On the Origin of Rheumatoid Arthritis: The Impact of Environment and Genes—A Population Based Twin Study

Svendsen, Anders J.; Kyvik, Kirsten O.; Houen, Gunnar; Junker, Peter; Christensen, Kaare; Christiansen, Lene; Nielsen, Christian; Skytthe, Axel; Hjelmborg, Jacob V.
February 2013
PLoS ONE;Feb2013, Vol. 8 Issue 2, p1
Academic Journal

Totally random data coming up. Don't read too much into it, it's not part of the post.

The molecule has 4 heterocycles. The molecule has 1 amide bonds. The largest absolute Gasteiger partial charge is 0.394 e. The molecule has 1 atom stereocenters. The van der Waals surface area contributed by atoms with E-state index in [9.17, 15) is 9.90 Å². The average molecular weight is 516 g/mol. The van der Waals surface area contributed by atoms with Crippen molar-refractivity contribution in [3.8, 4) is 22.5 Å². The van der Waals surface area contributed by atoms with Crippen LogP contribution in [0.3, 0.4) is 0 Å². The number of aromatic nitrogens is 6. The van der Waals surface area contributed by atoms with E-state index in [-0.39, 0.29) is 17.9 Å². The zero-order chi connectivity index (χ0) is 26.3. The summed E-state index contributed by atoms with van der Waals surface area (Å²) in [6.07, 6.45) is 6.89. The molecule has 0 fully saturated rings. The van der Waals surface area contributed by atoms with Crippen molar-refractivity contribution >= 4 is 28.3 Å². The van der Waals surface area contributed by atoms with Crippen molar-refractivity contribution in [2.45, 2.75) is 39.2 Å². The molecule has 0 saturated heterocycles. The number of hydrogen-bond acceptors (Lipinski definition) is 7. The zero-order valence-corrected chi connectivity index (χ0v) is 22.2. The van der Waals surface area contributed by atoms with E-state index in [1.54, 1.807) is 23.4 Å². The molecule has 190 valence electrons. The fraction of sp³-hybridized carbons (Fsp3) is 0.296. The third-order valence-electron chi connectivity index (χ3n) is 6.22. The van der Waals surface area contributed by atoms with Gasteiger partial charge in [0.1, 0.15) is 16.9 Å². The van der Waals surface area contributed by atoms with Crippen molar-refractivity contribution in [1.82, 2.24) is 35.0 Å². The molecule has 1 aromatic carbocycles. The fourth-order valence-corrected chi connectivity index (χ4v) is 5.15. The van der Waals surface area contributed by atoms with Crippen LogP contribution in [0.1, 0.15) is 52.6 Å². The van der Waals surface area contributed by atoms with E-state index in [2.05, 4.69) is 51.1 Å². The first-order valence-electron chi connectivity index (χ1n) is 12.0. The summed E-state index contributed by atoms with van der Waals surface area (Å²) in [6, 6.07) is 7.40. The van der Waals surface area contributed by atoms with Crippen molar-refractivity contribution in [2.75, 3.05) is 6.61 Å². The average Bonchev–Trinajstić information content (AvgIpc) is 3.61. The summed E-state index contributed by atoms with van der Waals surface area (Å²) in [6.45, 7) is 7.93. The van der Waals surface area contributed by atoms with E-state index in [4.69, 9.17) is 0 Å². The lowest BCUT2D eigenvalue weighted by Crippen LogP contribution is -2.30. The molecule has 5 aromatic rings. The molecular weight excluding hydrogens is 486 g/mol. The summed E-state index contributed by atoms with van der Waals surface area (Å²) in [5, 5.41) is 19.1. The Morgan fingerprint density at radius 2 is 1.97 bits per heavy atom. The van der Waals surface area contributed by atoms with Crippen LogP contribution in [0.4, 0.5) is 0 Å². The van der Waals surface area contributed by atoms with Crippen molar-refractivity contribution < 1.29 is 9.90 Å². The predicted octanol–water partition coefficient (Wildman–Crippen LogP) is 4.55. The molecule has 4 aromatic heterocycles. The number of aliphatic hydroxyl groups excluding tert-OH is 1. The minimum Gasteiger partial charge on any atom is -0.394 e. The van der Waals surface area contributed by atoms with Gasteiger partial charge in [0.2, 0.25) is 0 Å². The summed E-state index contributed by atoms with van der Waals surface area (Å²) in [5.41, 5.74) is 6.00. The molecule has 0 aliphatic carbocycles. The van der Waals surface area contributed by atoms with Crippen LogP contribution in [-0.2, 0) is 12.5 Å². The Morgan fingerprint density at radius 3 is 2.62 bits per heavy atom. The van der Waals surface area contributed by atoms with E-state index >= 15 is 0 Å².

Background: Rheumatoid arthritis (RA) is an autoimmune disease with a complex origin. Previous studies have reported heritability estimates on RA at about 60%. Only 16% of the genetic background of the disease has been disclosed so far. The purpose of the present investigation was to provide an optimized estimate on the heritability of RA and to study the recurrence risk in a nationwide Caucasian twin population. Methods and Findings: In a mail survey addressed to 56.707 twin individuals, RA was reported by 479 individuals, mean age 52 (range 16–73). Respondents underwent an interview and clinical examination. Ascertainment probability was 80%. RA was confirmed in 162 twin individuals yielding a prevalence at 0.37% (95% CI 0.31–0.43). The mean discordance time was 19 years (range 0–57). The concordance was 9.1% (95% CI 1.9 to 24.3) in MZ, 6.4% (95% CI 2.1 to 14.3) in DZss. The increased relative risk of attracting RA conditioned on having an affected cotwin compared to the background population risk was 24.6 to 35.4 in MZ twins and 17.3 to 31.6 in DZss twins. The correlation coefficients were 0.60 (0.33 to 0.78) in monozygotic (MZ) and 0.55 (0.33 to 0.72) in dizygotic same sexed (DZss) pairs. Twelve percent (95% CI 0–76%) of the phenotypic variance in the liability to RA was due to additive genetic effects, 50% (95% CI 0–72%) to shared environmental effects and 38% (95% CI 17–61%) to non-shared environmental effects. Conclusions: This study emphasizes that family factors are important for the development of RA. Although genetic effectors are important, shared and non-shared environmental triggers and/or epigenetic stochastic events seem to be even more significant. However, it should be borne in mind that the genetic and non-genetic components may not be the same across disease subsets.


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